This paper demonstrates that in the representations of the Zionist ethos after the First World War – literary descriptions, illustrations, prints, or group photos – there was no room for Jews who immigrated to a remote region in Mandatory Palestine for financial reasons, but only to those who “returned” to their historical homeland – the “Land of Israel.” Tangent lines extend from the specific use of the designated term “Olim” (as opposed to “immigrants”) to the visual portrayal of “the New Jew” by the artists of the time – both rooted in the same national ideology. The works of these artists provided visual expression to the Zionist ideals: Aliyah, Jewish settlement of the country, Hebrew agricultural, and Jewish defense, Spartan life, collectivism, and youth. Like the early Bezalel artists, Jewish photographers in pre-state Israel also wished to reconcile the reality of the Jewish immigrants and the utopian Zionist dream represented by the “Olim.” They selected their subjects and staged the photographs in order to paint the Second Aliyah as an immigration of pioneers, in keeping with the needs of the Zionist movement at the time. Thus, at a certain moment in the history of Zionism, the use of language and terminology (“Olim”) instituted a biased image of the Jewish immigrant to Mandatory Palestine, like the aesthetic codification that artists and photographers used in the field of visual culture. These codes integrated with one another, fortifying the narrative that fused and uniformed all Jewish immigrants into one non-representative monolithic of those who return/“ascend” to the “old/new homeland.”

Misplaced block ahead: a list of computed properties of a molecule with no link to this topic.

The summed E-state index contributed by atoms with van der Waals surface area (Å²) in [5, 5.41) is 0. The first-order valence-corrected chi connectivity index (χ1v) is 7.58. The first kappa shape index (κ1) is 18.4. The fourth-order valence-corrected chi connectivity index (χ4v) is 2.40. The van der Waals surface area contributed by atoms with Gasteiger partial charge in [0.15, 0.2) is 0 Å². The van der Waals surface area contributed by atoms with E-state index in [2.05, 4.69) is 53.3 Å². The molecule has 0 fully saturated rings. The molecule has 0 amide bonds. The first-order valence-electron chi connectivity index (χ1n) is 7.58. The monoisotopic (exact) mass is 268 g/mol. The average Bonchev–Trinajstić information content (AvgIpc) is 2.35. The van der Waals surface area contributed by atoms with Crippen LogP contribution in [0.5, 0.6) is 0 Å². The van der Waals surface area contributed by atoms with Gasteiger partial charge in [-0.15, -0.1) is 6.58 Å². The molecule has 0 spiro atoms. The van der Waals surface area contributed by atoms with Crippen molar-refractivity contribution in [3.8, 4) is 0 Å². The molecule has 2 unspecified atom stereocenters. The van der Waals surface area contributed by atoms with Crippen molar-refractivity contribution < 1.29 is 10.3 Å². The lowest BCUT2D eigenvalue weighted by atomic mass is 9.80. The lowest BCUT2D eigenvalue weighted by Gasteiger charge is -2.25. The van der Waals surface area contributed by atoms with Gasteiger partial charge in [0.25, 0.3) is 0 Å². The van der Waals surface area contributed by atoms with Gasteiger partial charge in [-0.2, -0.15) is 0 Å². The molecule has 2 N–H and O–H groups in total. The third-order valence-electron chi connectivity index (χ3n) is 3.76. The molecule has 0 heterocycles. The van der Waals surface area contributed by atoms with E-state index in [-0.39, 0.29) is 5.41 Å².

Dor Guez

Dor Guez is an artist and a scholar. He received his BFA from Bezalel Academy of Arts and Design, Jerusalem, where he currently serves as the Head of the Photography Department. Guez gained his M.A and Ph.D. from Tel Aviv University. His latest research project about archives, Pre-Israeli Orientalism, was published by Resling Academic Press . Guez’s work has been displayed in over thirty solo exhibitions worldwide, most recently at the Institute of Contemporary Arts, London (2015), the Museum of Contemporary Art, Detroit (2016), and the Museum for Islamic Art, Jerusalem (2017).